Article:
Small won­ders

NZ Life & Leisure - - Magic In The Air -

Mi­cro­bial medicine, or the study of how bac­te­ria and mi­crobes af­fect the hu­man body, is one of the most cut­ting- edge ar­eas in health­care. Skin con­di­tions such as eczema and acne are of­ten the re­sult of an im­bal­ance of skin bac­te­ria. Iona’s prod­uct Atopis is a pre­bi­otic, which helps the body gen­er­ate its own healthy bac­te­ria on the skin to reg­u­late the pro­duc­tion of oil and re­duce in­flam­ma­tion. Sim­i­larly, Phloe is a pre­bi­otic (as op­posed to a pro­bi­otic, which is a live cul­ture of bac­te­ria) and en­cour­ages the body to pro­duce its own healthy bac­te­ria in the gut. Th­ese prod­ucts evolved from Iona’s ground­break­ing PhD where she was first in the world to prove that pro­grammed cell death (a process called apop­to­sis) oc­curs in plants as well as hu­mans. In hu­mans, apop­to­sis (which means “leaves fall­ing off a tree” in Greek) is how the body elim­i­nates cells that are no longer needed. With a Mars­den Fund grant, Iona proved that, un­like an­i­mals, apop­to­sis in plants is re­versible, i. e. plant cells can re­gen­er­ate af­ter be­ing dam­aged from droughts or dis­ease. Chemo­ther­apy drugs, which are de­rived from plants, use apop­to­sis to kill can­cer cells. Iona’s ear­lier work with Kiwi Crush and Phloe stemmed from re­search into how health sup­ple­ments re­duced or en­hanced the ef­fec­tive­ness of chemo­ther­apy drugs.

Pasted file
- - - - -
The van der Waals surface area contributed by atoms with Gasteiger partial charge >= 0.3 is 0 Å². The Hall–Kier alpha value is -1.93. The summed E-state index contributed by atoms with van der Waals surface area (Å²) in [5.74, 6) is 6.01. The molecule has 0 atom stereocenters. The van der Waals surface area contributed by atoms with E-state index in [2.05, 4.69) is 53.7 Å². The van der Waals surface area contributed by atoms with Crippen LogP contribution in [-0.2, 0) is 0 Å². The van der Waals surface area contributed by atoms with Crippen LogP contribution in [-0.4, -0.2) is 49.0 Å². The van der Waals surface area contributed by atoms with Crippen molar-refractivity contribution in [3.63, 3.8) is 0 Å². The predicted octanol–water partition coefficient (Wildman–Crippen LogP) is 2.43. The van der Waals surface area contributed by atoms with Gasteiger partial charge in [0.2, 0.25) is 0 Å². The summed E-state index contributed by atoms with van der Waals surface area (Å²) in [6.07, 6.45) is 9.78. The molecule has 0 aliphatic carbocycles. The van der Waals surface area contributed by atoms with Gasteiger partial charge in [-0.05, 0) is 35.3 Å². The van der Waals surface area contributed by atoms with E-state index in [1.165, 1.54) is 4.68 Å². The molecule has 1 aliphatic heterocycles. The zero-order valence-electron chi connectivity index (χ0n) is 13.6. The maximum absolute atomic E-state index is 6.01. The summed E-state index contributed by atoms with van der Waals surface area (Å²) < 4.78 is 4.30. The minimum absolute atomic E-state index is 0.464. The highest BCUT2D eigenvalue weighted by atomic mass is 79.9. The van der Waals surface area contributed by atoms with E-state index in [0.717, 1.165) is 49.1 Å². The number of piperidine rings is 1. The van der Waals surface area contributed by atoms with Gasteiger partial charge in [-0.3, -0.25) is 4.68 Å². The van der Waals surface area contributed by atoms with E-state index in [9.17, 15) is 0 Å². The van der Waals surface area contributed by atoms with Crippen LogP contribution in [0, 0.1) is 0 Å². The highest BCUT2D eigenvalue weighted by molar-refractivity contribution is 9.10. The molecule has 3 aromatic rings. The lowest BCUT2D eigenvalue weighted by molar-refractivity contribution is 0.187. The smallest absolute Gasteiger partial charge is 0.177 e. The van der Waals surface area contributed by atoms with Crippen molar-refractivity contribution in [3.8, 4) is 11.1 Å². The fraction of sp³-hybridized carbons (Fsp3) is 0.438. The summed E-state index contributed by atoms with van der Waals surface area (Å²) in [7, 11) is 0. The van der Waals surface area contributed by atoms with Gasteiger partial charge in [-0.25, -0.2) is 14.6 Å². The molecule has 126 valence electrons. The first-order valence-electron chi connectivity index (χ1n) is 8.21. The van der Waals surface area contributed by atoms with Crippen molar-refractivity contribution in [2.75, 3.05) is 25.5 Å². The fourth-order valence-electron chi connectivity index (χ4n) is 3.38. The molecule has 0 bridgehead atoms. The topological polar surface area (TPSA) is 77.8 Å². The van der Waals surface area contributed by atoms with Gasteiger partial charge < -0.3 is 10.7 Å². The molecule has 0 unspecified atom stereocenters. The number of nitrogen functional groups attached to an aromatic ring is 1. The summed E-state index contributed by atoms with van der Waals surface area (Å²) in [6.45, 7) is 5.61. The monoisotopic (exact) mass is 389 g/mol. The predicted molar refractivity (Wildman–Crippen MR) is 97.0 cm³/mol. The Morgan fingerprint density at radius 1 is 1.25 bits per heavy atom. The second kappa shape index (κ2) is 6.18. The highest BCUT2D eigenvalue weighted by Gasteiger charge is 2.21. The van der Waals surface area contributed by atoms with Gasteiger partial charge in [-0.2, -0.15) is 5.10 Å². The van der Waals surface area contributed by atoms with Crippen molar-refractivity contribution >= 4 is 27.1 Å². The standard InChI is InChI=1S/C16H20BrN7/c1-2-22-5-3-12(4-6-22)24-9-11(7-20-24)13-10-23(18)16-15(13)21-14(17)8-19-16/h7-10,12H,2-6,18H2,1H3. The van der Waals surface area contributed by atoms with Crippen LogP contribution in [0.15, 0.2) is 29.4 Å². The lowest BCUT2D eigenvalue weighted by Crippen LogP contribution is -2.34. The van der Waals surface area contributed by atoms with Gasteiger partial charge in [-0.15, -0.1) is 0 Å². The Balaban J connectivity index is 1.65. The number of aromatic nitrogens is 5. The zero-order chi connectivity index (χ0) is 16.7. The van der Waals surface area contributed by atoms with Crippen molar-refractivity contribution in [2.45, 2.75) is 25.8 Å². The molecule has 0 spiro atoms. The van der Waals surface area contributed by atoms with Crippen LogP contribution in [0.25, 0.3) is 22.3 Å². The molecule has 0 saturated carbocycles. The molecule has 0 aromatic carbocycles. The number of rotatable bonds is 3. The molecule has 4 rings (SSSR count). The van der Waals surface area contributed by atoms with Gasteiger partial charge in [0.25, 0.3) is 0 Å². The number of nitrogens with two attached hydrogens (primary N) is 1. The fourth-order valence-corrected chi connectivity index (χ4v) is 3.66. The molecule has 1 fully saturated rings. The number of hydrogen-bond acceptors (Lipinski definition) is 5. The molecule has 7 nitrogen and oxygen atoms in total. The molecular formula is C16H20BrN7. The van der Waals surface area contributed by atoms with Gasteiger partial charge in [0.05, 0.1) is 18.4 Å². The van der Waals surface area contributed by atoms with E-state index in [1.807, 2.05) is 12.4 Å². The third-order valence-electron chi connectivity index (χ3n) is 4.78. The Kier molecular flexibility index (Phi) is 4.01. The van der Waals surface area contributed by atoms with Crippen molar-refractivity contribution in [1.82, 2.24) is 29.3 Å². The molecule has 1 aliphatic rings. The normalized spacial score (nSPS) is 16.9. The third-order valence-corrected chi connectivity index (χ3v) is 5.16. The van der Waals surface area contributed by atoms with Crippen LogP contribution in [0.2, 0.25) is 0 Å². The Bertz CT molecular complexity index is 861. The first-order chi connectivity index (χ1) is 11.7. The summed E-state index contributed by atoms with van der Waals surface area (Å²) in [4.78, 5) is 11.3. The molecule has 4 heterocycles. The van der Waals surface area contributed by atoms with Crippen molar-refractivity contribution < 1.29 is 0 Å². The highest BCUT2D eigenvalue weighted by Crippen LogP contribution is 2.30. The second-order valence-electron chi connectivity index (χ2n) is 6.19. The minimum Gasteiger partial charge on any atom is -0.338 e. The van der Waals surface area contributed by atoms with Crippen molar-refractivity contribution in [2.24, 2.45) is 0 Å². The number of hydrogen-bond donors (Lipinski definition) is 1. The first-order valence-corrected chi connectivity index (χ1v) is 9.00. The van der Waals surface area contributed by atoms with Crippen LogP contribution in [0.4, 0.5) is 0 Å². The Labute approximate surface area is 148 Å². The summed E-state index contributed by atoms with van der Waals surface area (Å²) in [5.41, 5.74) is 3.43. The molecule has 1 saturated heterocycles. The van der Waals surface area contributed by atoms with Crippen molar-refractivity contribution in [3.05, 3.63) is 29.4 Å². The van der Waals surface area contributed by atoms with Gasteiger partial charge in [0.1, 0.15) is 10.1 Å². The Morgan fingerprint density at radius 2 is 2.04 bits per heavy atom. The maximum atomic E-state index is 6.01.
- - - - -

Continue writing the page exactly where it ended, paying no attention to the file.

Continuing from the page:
Newspapers in English

Newspapers from New Zealand

© PressReader. All rights reserved.